"Empty Food" probably can't be dealt with very well tho (i.e. just calories and nothing else).

  • by Anonymous Coward

    To date, more than 5,000 papers have been published studying the alleged beneficial properties of omega-3 fatty acids ... based on a hypothesis that was questionable from the beginning."

    Yes, and many of those studies confirmed the beneficial effects of omega-3 essential fatty acids. Many of these later studies focused on the Mediterranean diet.
    Furthermore, the omega-3 essential fatty acids are not called essential just for fun and profit. They are proven to be needed by the human body, in dosages that most

    • by mpe (36238)
      Yes, and many of those studies confirmed the beneficial effects of omega-3 essential fatty acids. Many of these later studies focused on the Mediterranean diet. Furthermore, the omega-3 essential fatty acids are not called essential just for fun and profit.

      The term "omega-3" covers a wide variety of fatty acids anyway. Alpha-Linolenic acid is one specific fatty acid, Which is specifically omega-3(cis), omega-6(cis) and omega-9(cis).
      Also chemists tend to count from the "alpha end" of such molecules. Thus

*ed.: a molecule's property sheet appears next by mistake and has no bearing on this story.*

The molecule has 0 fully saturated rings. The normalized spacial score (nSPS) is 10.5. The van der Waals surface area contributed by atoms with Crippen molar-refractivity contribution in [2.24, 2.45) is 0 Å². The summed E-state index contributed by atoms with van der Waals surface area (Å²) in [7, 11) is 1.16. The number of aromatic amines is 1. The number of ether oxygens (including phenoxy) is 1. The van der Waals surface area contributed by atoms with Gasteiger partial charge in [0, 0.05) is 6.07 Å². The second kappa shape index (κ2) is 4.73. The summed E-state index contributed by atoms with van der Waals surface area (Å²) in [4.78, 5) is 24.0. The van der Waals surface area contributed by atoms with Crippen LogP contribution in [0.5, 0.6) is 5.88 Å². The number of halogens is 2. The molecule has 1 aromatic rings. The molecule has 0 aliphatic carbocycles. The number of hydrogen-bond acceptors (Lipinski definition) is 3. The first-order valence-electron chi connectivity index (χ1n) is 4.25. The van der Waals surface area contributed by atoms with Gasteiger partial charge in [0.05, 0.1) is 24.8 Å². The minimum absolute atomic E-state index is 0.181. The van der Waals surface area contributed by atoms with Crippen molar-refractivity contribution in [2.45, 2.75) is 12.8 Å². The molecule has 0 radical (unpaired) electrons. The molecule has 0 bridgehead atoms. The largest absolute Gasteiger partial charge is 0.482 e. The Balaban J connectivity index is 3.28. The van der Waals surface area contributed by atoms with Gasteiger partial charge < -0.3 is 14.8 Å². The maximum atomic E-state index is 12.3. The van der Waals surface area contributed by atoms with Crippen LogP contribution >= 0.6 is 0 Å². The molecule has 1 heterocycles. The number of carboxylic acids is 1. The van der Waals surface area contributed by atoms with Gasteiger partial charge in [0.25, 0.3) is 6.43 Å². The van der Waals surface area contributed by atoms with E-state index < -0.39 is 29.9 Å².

• NEWSFLASH! JUST IN!
    Classic Eskimo diet only suitable for classic eskimo climate!

    Brilliant new scientist team finds out that 10 bazillion calories-per-day and lets-eat-tons-of-raw-meat-because-we-have-no-other-source-of-micronutrient-iron-and-vitamin-c-out-here-in-a-countryside-made-of-pure-ice escimo diet suitable for an arctic climate with regular temperatures of -30 Celsius and lower actually isn't suitable or very healthy at temperatures around +15C and raises risk of CADs.

    Gees, what an insight. How woul

    • by Optali (809880)
      Wrong. You got it wrong. Classical eskimo diet NOT suited even for classic eskimo climate. That's what it actually says, not so obvious but already known.... but it's OK as we need to hammer this otion into hte thick skulls of all these paleo-idiots and fish-oil smearers.
  • by m00sh (2538182) on Sunday June 15, 2014 @06:21AM (#47239725)